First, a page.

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I have an LED powered by a serial(Rs-232) port on my PVR. The light is connected to the DTR pin through a 1k\$\Omega\$ resistor. It is set up this way in accordance with the instructions for the software controlling the light. However, I find the light to be too bright and am wondering what the best approach would be to dim the light's brightness. I am not overly experienced in the field of LEDs, resistors, and diodes, but I am assuming a larger resistor (or set of resistors) or diode would drop the current, reducing the brightness. I just do not know which size resistor(s) or diodes to use. I cannot provide specifications for the LED itself, as it is a part from an old set-top box without documentation.

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    \$\begingroup\$ Yes, either replace the resistor with a larger one or else insert another resistor in series (cut a wire somewhere and connect the ends via the added resistor.) Since you don't know much by way of details, there is no way to quantify a value for you. But if you insert another \$1\:\text{k}\Omega\$ resistor in-series, then you will get close to half the current in the LED. That might be a start in working out the better value. \$\endgroup\$ – jonk Apr 25 at 19:41
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    \$\begingroup\$ Possible duplicate of Can I use blue-green LEDs as MCU state indicators on 3.3 V power? \$\endgroup\$ – Ale..chenski Apr 25 at 19:58
  • \$\begingroup\$ If the brightness is really annoying, go with around 5k or as jonk says add 1k for just a little less brightness \$\endgroup\$ – Tony Stewart Sunnyskyguy EE75 Apr 30 at 22:19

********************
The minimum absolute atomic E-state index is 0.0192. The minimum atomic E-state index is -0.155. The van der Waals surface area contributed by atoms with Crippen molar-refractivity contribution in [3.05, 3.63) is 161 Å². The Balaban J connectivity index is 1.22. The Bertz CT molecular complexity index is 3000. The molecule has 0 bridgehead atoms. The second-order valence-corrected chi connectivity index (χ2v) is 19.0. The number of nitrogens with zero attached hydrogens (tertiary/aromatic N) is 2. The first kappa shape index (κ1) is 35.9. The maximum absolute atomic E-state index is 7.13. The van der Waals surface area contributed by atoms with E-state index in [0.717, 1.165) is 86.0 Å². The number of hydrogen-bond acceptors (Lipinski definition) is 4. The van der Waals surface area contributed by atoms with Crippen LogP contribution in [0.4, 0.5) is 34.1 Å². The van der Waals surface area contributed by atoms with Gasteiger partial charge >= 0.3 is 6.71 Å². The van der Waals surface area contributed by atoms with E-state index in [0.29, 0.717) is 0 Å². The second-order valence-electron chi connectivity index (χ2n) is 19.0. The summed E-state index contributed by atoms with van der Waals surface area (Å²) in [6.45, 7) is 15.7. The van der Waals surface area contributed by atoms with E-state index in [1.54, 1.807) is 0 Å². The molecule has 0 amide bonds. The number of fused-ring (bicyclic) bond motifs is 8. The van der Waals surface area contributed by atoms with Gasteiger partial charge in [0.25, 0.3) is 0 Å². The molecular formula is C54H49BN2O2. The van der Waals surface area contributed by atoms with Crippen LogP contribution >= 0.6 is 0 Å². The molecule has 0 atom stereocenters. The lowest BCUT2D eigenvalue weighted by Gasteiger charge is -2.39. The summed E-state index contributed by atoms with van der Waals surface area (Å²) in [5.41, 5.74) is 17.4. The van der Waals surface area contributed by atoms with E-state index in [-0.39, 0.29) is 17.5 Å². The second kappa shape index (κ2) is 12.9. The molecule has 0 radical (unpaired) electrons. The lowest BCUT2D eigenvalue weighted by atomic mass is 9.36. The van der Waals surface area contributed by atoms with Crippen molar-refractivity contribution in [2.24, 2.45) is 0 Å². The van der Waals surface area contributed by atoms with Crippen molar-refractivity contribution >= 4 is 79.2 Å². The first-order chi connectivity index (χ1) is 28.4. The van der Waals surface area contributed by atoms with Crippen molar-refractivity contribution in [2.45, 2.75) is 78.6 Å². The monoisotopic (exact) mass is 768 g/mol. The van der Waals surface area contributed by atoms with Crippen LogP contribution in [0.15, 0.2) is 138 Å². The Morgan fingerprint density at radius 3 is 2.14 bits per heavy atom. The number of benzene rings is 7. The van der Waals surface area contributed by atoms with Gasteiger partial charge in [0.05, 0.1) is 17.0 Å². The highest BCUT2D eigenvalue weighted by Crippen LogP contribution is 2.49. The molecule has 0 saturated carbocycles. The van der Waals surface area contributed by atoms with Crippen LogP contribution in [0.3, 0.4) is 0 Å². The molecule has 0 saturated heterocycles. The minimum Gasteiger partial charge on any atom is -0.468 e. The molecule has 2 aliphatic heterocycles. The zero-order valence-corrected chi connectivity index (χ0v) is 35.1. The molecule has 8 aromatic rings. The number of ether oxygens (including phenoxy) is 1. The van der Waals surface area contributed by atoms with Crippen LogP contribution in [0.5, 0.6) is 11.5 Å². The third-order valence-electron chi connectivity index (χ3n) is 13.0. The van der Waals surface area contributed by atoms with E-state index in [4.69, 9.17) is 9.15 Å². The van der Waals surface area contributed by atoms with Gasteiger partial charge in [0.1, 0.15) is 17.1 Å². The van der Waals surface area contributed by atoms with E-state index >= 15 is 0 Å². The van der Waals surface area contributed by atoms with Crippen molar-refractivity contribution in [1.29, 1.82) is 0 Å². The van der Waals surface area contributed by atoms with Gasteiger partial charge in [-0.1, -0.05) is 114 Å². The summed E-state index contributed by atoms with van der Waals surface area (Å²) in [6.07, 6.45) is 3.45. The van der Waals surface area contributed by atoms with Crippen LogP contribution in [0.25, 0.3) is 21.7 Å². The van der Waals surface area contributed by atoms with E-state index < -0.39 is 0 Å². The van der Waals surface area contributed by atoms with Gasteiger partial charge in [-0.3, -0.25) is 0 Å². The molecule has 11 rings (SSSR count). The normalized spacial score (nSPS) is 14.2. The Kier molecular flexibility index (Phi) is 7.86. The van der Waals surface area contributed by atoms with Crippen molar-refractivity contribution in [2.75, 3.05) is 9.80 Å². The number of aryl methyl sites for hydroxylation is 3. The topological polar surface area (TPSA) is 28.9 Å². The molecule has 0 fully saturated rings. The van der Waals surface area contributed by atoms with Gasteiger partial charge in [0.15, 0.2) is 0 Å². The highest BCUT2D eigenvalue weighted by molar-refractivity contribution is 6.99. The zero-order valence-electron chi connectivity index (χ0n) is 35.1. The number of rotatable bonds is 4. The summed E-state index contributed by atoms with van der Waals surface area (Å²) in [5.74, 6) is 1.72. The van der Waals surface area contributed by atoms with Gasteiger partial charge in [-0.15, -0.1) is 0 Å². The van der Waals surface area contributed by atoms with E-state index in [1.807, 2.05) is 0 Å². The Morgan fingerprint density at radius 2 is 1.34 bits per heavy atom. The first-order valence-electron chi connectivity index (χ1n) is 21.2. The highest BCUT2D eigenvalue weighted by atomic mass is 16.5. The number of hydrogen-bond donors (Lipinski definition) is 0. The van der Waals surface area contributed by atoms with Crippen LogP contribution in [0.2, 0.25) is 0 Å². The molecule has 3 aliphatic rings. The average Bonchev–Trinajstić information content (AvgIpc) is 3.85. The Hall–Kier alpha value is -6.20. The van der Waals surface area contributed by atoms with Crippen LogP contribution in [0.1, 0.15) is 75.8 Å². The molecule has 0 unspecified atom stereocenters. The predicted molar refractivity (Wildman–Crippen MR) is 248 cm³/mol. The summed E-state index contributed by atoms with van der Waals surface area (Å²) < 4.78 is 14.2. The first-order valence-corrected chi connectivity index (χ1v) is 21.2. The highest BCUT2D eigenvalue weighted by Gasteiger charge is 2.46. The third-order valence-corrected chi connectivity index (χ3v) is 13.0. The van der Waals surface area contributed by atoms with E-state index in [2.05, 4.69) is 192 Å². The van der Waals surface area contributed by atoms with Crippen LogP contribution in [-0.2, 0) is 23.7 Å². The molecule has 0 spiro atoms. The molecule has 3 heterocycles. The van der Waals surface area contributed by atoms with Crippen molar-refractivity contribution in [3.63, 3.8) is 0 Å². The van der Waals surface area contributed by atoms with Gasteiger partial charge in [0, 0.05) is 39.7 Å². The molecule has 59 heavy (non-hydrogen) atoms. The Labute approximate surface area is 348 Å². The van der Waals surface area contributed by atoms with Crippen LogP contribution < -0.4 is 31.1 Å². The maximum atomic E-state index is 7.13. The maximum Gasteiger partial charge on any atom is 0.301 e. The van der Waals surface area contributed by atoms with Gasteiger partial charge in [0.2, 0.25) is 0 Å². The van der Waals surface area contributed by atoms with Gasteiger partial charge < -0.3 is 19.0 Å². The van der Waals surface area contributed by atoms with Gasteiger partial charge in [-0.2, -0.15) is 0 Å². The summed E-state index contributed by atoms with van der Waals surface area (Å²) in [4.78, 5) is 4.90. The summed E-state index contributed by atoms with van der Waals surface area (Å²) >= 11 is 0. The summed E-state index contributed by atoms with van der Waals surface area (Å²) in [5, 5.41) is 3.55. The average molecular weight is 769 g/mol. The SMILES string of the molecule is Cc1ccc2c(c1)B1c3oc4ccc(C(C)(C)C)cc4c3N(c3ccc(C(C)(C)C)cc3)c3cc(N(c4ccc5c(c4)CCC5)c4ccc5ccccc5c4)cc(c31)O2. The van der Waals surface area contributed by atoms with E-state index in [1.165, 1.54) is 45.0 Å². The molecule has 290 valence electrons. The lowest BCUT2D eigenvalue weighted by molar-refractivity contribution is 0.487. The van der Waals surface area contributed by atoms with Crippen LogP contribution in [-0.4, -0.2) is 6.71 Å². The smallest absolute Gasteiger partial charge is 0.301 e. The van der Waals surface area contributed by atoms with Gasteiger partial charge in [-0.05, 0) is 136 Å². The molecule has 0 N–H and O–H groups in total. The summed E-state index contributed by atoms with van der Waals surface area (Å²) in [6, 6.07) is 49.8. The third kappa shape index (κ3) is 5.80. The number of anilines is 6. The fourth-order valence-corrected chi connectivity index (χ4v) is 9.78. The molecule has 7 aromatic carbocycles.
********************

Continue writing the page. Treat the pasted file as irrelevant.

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If you double the resistance to 2k, you will (approximately) halve the current. The brightness is proportional to current, but the perceived brightness probably is not. I'd try 4k (1/4) and go from there. The LED will be drawing very little current (compared to the resistor limits), so any resistor size will work fine.

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Use a variable resistor, something like 10k, in series with the existing 1k resistor. Then you can adjust it to get the brightness you want, disconnect it from the port and measure the actual total resistance with a meter. Pick the closest value fixed resistor you can find to replace them both.

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Change to larger resistor. You can find the correct value only by trial and error. Try e.g. 1.5k resistor. If it is too bright, try 2k. If it is too dim, try 1.2k. Etc

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